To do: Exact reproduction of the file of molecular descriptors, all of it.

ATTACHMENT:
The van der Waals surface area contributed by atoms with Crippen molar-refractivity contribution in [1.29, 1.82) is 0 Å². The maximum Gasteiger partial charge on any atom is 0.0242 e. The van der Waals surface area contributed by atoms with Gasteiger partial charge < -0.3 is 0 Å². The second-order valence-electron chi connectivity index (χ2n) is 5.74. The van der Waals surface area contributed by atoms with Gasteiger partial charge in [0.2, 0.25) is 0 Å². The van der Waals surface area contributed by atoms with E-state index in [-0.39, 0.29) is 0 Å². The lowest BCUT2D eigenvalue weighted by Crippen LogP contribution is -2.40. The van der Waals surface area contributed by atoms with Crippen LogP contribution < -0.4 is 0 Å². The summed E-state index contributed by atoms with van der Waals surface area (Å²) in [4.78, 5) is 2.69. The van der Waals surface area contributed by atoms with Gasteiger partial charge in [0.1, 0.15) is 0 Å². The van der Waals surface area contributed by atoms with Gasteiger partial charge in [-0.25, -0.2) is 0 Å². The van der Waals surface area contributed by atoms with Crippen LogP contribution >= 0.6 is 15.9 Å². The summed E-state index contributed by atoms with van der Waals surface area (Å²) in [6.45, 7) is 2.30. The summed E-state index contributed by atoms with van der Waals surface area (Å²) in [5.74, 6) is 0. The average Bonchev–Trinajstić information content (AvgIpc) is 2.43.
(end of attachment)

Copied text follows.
The van der Waals surface area contributed by atoms with Crippen molar-refractivity contribution in [1.29, 1.82) is 0 Å². The maximum Gasteiger partial charge on any atom is 0.0242 e. The van der Waals surface area contributed by atoms with Gasteiger partial charge < -0.3 is 0 Å². The second-order valence-electron chi connectivity index (χ2n) is 5.74. The van der Waals surface area contributed by atoms with Gasteiger partial charge in [0.2, 0.25) is 0 Å². The van der Waals surface area contributed by atoms with E-state index in [-0.39, 0.29) is 0 Å². The lowest BCUT2D eigenvalue weighted by Crippen LogP contribution is -2.40. The van der Waals surface area contributed by atoms with Crippen LogP contribution < -0.4 is 0 Å². The summed E-state index contributed by atoms with van der Waals surface area (Å²) in [4.78, 5) is 2.69. The van der Waals surface area contributed by atoms with Gasteiger partial charge in [0.1, 0.15) is 0 Å². The van der Waals surface area contributed by atoms with Gasteiger partial charge in [-0.25, -0.2) is 0 Å². The van der Waals surface area contributed by atoms with Crippen LogP contribution >= 0.6 is 15.9 Å². The summed E-state index contributed by atoms with van der Waals surface area (Å²) in [6.45, 7) is 2.30. The summed E-state index contributed by atoms with van der Waals surface area (Å²) in [5.74, 6) is 0. The average Bonchev–Trinajstić information content (AvgIpc) is 2.43.